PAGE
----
2. Deployment. Using biochar to enhance soil function and health can enhance agricultural productivity and offset costs associated with nutrient and environmental outcomes.

  3. Emission reduction. Biochar may possibly reduce of methane and nitrous oxide emissions , which would increase the value of biochar to offset agricultural greenhouse gas (GHG) emissions.

It has been documented that globally, photosynthesis by plants draws 120 gigatons of CO2-C from the atmosphere into energy-rich carbohydrate carbon each year. Half of this is rapidly returned to the atmosphere through plant respiration, but about 60 gigatons of CO2–C per year is invested in new plant growth — where, on average. plant biomass contains 45% carbon.

Therefore, biochar production captures that carbon before it decays and is released back to the atmosphere. To produce biochar, plant materials were treated with controlled high temperature using a process called pyrolysis, where plant residue is placed in kilns with high temperatures and in the absence of oxygen.

This material would be pyrolyzed and produce biochar that can be applied to soil in a stabilized, rather than a degradable form, which returns much less carbon to the atmosphere than from raw-residue decomposition (soil, landfill, etc.), while simultaneously decreasing associated emissions of other GHGs (notably methane).

Sustainably procured crop residues, biomass crops, timber and forestry residues, and green waste are pyrolyzed by modern technology to yield, in addition to biochar, products such as bio-oil, syngas and process heat. As a result of pyrolysis, immediate in-field decay of these raw biomass inputs is avoided. The outputs of the pyrolysis process serve to provide energy; avoid emissions of greenhouse gases, such as methane and nitrous oxide; and amend agricultural soils.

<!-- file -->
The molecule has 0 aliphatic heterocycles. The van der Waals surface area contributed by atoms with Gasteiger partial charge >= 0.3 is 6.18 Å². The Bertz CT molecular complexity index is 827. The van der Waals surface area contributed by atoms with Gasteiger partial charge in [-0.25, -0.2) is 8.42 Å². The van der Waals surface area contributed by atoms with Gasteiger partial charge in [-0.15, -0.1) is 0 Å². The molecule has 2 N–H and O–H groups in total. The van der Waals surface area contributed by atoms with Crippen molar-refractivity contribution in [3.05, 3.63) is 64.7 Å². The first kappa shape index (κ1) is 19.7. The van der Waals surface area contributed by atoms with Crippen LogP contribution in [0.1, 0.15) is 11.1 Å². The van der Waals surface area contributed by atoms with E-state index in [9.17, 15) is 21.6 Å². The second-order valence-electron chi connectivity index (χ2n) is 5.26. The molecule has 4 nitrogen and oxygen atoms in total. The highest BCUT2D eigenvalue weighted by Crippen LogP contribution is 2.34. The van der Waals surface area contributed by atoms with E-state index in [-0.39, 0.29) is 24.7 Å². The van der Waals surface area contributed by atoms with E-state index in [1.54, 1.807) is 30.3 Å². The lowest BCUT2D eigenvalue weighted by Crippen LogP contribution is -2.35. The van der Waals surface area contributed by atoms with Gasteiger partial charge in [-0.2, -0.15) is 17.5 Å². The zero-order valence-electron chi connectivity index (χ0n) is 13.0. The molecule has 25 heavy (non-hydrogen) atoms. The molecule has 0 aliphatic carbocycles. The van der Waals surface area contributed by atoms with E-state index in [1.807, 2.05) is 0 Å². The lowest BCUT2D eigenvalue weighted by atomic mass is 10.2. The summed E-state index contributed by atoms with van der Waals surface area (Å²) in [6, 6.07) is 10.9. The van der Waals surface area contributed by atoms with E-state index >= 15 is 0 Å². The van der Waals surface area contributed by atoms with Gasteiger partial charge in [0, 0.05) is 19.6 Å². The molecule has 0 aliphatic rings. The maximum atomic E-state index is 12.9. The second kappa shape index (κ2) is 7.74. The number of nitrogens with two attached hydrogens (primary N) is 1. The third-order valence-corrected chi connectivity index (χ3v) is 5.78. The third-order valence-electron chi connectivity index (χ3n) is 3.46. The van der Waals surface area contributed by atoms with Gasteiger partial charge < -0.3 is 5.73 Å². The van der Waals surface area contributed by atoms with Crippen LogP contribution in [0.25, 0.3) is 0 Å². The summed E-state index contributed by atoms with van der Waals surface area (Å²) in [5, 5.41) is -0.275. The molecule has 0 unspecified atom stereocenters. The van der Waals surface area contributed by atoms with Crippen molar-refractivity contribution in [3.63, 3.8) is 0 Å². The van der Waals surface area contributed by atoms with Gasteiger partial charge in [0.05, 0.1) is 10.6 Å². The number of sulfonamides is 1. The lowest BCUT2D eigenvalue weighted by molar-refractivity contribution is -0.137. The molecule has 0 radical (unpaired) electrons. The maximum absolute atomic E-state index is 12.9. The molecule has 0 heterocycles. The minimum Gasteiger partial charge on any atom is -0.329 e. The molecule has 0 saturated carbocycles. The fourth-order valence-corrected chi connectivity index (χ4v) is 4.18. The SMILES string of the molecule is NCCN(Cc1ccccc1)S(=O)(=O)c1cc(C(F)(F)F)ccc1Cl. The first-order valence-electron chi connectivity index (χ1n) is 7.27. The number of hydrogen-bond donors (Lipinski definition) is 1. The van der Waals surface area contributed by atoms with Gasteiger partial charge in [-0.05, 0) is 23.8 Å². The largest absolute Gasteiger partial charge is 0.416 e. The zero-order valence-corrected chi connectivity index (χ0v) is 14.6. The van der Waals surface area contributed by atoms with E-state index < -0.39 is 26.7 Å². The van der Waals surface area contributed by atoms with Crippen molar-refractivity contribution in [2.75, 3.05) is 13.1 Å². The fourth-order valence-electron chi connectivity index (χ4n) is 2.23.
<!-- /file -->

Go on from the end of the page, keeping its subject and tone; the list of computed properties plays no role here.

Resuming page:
More biochar benefits

In addition to the reducing GHG emissions by preventing decay of biomass inputs (carbon loss can be close to 70% of raw residue to the atmosphere), soil emissions of GHGs are also decreased by biochar amendments to soils. The biochar stores carbon in a recalcitrant, or stable, form that can increase soil water- and nutrient-holding capacities, which typically result in increased plant growth. This enhanced productivity is positive feedback that further enhances the amount of CO2 removed from the atmosphere.